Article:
Why use a Web Framework?

You might be wondering why you need a web framework at all? After all, it just adds complexity and bureaucracy. You are a uber-nerd. If you want a web framework, you can write you own, dammnit!

How hard can it be to write your own framework?

The PySkool Guide to Build your own Web Framework!

Simples! First, write your own TCP/IP server. Also, build the server (the box) yourself too. While you are at it, don’t buy any hardware from these evil bourgeois capitalistic robber barons. Use an FPGA, and build your own processor. Hell, build your own FPGA using spare electrons (I’m sure you can find a few).

Then write the code to talk to the rest of the Internets. Don’t know how? Simples! Firefox is an open source program. Download its code, and start reading.

< 80 years later >

Congrats! You have a web server. You achieve the title of Hacker Kitty:

hacker kitty programming a mac

If you think I’m being facetious, isn’t this what 90% of advice in open source forums is? “The 90 million line code is there, why don’t you just read it and solve your problem?”

Reasons to use a web framework

Frameworks provide you with several useful features:

1. Url redirection: So that when the user goes to yourwebsite.com/kitty, the server knows it must run the script kitty.py.

2. Authentication: A simple way to determine if users have logged in. May also allow you to set cookies, so you can spam you users show them meaningful and spiritual ads that will enrich their lives.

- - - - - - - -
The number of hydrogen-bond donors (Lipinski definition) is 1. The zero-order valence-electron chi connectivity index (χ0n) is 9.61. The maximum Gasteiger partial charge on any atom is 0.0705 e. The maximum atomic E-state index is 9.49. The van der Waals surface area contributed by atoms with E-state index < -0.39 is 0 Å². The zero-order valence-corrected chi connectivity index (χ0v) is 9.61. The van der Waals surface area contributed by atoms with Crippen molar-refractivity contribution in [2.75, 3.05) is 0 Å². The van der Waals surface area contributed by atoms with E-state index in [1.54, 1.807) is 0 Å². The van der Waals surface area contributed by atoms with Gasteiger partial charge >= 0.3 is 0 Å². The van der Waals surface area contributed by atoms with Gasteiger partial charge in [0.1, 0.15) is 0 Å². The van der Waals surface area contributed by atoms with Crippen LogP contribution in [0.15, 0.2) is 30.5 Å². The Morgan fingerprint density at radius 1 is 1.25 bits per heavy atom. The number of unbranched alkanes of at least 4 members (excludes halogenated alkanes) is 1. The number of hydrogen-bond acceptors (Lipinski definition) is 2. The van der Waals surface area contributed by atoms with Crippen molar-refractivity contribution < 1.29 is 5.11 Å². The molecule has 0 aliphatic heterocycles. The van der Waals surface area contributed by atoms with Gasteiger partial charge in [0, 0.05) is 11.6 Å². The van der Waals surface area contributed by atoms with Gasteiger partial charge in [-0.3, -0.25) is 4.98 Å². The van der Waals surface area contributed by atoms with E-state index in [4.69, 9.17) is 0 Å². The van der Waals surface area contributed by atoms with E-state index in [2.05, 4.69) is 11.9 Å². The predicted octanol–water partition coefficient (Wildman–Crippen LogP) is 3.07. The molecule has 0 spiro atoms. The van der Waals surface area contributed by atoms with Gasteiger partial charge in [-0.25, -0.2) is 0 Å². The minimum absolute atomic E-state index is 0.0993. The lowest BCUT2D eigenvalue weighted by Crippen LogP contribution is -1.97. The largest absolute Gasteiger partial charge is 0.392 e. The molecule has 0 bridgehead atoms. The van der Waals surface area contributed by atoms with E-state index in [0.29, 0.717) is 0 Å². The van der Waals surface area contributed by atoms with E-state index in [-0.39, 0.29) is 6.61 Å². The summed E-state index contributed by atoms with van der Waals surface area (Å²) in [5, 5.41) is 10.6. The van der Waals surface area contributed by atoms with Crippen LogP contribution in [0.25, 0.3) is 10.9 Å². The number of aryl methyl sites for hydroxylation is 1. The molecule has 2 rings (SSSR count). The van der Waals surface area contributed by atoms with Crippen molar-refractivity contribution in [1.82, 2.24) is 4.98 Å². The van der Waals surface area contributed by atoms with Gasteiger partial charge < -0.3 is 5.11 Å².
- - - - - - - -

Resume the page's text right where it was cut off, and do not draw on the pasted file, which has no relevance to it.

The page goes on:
3. Support for databases: At the minimum, you will have a database of usernames, right?

4. Security: Framework designers know most of the security attacks, and will have build safeguards in the framework. There might still be holes, but as long as the framework is open source, you know they will be found and fixed (someday).

The real problem with frameworks

So lets come to the real problem you don’t use frameworks: They are big, bloated, ugly and very hard to use (I’m looking at you Django. I recently read a long tutorial, at the end of which the author said ‘Now you can understand the official Django tutorial’. Because the official tutorial doesn’t make sense).

Not only are many frame works hard to start with, they have a lot of baggage and “magic”. If you want to do anything even slightly different from the “approved” way, you have to jump through a lot of hoops, and go digging into the dark innards of the documentation, written for version 0.01, and never updated since. You might wonder, why is this done this way? The answer is, usually, cause they say so. And you can’t blame the designers. In many cases, they are aware of the problems. But due to historical reasons, and backward compatibility, you are stuck with the decisions made by someone sitting drunk in his underwear (isn’t that how most web frameworks and programming languages designed? I dare you to prove me wrong).

But it doesn’t have to be this way. You don’t need to use huge ugly frameworks. Instead, you can use micro frameworks,  which allow you to bring in what you need, rather than what someone five years ago thought you might need today. In Python, the most famous micro framework is Flask. In a later blog, I will look at Flask vs Django.

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